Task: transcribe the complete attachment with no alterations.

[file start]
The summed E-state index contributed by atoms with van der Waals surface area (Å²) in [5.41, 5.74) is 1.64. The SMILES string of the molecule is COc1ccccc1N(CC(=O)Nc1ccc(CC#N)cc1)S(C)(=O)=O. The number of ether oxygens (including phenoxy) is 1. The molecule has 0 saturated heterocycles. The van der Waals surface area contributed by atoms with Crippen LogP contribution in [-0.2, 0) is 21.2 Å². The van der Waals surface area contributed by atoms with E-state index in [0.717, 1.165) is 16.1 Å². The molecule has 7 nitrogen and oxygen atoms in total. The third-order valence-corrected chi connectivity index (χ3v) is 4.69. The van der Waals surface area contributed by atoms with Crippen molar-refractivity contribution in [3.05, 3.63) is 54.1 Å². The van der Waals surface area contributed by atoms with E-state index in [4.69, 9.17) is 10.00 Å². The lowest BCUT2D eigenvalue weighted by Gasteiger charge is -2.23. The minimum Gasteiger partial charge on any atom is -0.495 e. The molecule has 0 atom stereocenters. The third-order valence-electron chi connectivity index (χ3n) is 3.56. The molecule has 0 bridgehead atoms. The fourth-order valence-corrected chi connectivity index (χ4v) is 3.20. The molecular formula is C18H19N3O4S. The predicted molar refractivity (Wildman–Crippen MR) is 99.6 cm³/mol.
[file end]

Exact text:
The summed E-state index contributed by atoms with van der Waals surface area (Å²) in [5.41, 5.74) is 1.64. The SMILES string of the molecule is COc1ccccc1N(CC(=O)Nc1ccc(CC#N)cc1)S(C)(=O)=O. The number of ether oxygens (including phenoxy) is 1. The molecule has 0 saturated heterocycles. The van der Waals surface area contributed by atoms with Crippen LogP contribution in [-0.2, 0) is 21.2 Å². The van der Waals surface area contributed by atoms with E-state index in [0.717, 1.165) is 16.1 Å². The molecule has 7 nitrogen and oxygen atoms in total. The third-order valence-corrected chi connectivity index (χ3v) is 4.69. The van der Waals surface area contributed by atoms with Crippen molar-refractivity contribution in [3.05, 3.63) is 54.1 Å². The van der Waals surface area contributed by atoms with E-state index in [4.69, 9.17) is 10.00 Å². The lowest BCUT2D eigenvalue weighted by Gasteiger charge is -2.23. The minimum Gasteiger partial charge on any atom is -0.495 e. The molecule has 0 atom stereocenters. The third-order valence-electron chi connectivity index (χ3n) is 3.56. The molecule has 0 bridgehead atoms. The fourth-order valence-corrected chi connectivity index (χ4v) is 3.20. The molecular formula is C18H19N3O4S. The predicted molar refractivity (Wildman–Crippen MR) is 99.6 cm³/mol.